Energy in waste

A by-product of municipal wastewater treatment plants is a waste sludge. This sludge holds potential energy that we might be able to use. If we focus on Europe in this post we can look at the graph below to see how much wastewater is treated by different countries.

total_waste_treated_EU

We can then compare those numbers with the amount of biogas each country also produces.

total_biogas_EU

Germany is dominating here. However, most of this biogas is being produced by co-digesting energy crops, such as corn from viable farmland. Would it be possible to produce this much energy from the waste we produce anyway?

Let’s keep using Germany as an example. In 2013, Germany had a population of 80.6 million people. After treating all of their waste there was 1.8 million tonnes of sewage sludge remaining. If we read up on what the United Nations has to say on excreta and wastewater sludges we see that if we are being optimistic we can expect over 5kWh of energy per kg from this sludge just by burning it. That means by burning all the crap Germany is producing we have created 9 000 000 MWh or enough to power around 300 000 of their homes.

However, Germany’s sludge production is actually not as high as it might be due to many municipal wastewater treatment facilities treating the sludge in biogas plants before incineration, this reduces the amount of sludge by up to 50%. So let’s now look at how much energy they can pull out of the sludge in the form of methane before incinerating it.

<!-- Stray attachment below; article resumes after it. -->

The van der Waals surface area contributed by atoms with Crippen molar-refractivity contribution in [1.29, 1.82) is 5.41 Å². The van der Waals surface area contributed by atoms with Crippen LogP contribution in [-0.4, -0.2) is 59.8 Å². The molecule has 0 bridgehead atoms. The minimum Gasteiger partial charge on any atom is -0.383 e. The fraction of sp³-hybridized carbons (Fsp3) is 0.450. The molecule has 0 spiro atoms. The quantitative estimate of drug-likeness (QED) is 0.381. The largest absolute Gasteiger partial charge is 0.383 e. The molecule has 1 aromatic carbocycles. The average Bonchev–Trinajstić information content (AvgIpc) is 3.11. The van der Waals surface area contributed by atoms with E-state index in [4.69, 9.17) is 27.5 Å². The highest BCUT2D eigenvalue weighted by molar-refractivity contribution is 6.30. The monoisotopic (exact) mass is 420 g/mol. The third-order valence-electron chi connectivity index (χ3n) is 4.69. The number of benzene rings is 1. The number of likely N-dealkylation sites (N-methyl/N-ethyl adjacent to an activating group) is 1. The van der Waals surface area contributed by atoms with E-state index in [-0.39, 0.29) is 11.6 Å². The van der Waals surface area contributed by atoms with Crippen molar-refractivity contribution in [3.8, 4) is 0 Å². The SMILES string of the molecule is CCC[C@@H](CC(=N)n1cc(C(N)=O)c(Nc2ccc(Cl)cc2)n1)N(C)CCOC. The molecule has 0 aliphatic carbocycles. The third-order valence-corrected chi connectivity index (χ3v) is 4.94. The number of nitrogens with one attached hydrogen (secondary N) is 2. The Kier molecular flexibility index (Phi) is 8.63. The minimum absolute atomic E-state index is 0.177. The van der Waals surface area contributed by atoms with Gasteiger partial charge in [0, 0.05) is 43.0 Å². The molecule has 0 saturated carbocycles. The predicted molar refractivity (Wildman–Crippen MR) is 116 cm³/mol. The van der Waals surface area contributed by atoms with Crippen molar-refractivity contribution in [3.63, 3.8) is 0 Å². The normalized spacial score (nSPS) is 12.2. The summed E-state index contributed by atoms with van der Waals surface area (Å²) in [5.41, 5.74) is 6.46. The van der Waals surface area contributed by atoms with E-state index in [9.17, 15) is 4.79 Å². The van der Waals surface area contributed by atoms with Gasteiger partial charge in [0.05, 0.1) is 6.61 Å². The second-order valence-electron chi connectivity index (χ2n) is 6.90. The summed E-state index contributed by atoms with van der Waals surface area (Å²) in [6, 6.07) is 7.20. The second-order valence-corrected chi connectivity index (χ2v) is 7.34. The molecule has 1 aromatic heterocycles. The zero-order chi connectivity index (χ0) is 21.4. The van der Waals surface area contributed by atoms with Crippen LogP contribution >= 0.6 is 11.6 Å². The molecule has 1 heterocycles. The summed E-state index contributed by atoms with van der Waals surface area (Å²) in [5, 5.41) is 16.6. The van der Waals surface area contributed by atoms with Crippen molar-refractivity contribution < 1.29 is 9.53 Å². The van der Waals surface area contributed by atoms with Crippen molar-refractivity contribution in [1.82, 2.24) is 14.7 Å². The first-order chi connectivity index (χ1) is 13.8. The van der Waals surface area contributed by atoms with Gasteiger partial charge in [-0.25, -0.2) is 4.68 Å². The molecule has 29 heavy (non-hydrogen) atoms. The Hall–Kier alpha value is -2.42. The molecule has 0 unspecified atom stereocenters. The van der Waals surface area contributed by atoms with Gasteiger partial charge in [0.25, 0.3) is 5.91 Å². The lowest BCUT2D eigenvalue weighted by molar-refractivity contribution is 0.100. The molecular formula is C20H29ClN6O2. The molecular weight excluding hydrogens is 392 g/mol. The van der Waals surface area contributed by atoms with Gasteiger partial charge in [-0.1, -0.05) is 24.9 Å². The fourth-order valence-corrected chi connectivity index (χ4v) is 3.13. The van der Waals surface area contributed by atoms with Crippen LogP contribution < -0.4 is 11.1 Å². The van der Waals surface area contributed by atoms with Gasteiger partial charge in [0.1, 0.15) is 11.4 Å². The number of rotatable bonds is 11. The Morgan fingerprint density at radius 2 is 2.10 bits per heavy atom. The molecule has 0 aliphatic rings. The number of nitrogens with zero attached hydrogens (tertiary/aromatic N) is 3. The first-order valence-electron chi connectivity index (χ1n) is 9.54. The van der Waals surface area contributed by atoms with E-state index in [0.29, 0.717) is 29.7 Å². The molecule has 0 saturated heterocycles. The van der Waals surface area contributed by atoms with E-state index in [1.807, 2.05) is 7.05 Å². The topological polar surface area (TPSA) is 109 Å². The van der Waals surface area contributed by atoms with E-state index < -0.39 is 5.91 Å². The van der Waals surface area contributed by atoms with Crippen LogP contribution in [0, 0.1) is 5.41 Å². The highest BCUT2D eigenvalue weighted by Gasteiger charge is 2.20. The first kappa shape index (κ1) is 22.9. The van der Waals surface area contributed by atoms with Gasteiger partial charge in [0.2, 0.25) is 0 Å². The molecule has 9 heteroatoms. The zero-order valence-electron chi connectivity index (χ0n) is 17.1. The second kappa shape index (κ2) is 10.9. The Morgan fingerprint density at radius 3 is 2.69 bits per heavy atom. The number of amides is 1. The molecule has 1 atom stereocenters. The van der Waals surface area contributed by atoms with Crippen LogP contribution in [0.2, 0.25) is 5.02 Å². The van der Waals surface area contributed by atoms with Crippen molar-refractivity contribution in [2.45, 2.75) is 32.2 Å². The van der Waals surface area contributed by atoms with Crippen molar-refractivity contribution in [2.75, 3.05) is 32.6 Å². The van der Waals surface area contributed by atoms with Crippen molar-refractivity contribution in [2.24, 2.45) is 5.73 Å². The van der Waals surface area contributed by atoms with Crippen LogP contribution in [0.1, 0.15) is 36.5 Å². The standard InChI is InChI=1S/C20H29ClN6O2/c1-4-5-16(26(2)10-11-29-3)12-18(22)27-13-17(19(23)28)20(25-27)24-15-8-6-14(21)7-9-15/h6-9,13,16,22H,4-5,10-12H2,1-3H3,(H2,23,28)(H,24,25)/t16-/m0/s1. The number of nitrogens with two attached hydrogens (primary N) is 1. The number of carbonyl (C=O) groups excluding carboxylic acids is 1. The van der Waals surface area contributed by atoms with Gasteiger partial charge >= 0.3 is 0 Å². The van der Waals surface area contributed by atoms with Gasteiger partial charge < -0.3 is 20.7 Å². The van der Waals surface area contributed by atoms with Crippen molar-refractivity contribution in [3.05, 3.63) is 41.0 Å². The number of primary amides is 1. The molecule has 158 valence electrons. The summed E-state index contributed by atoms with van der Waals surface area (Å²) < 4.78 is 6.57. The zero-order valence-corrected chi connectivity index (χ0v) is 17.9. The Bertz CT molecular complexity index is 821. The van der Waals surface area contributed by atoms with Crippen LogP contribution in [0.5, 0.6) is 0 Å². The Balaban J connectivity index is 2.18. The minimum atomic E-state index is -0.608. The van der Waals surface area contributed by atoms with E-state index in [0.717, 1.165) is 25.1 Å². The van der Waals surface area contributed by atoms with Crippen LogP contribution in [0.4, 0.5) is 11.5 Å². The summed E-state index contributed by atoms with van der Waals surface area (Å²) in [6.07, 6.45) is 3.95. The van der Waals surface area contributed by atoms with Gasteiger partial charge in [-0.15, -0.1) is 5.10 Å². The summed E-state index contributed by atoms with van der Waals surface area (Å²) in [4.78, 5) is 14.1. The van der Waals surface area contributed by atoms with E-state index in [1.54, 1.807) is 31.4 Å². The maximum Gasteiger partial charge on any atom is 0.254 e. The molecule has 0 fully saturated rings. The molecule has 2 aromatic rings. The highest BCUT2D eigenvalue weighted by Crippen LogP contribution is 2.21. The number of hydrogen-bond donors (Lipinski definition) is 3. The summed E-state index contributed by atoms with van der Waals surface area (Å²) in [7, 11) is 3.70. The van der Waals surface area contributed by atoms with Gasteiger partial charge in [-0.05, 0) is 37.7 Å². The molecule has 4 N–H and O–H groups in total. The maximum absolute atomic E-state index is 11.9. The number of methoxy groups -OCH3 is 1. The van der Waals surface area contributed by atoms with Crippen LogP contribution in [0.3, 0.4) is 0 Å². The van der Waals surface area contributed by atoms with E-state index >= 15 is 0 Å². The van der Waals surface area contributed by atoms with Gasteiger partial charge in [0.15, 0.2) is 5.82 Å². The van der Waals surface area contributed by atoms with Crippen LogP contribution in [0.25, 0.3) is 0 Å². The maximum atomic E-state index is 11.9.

An example biogas plant produces around 4 000 MWh per year of energy from wastewater sludge generated by a city with a population of approximately 100 000 people. So we have another 3 224 000 MWh per year of energy from biogas. That is another 100 000 homes!

Ok, so that only gets us to around 1 million tonnes of oil equivalent, which is well under what Germany is currently producing using energy crops. Also, all that energy is usually getting fed back into the plant used to treat the initial influent (part of the energy is used for heating the biogas plant, but a much greater amount is required for powering the initial treatment plants aeration systems). So actually we have no homes being powered by crap…

But new research is investigating how we can get rid of these aeration systems and treat all of the wastewater using robust and energy efficient variations of the biogas plant.

This might be a bit optimistic! But having wastewater treatment plants that are net energy producers rather than energy consumers could become a real possibility in the near future.

 

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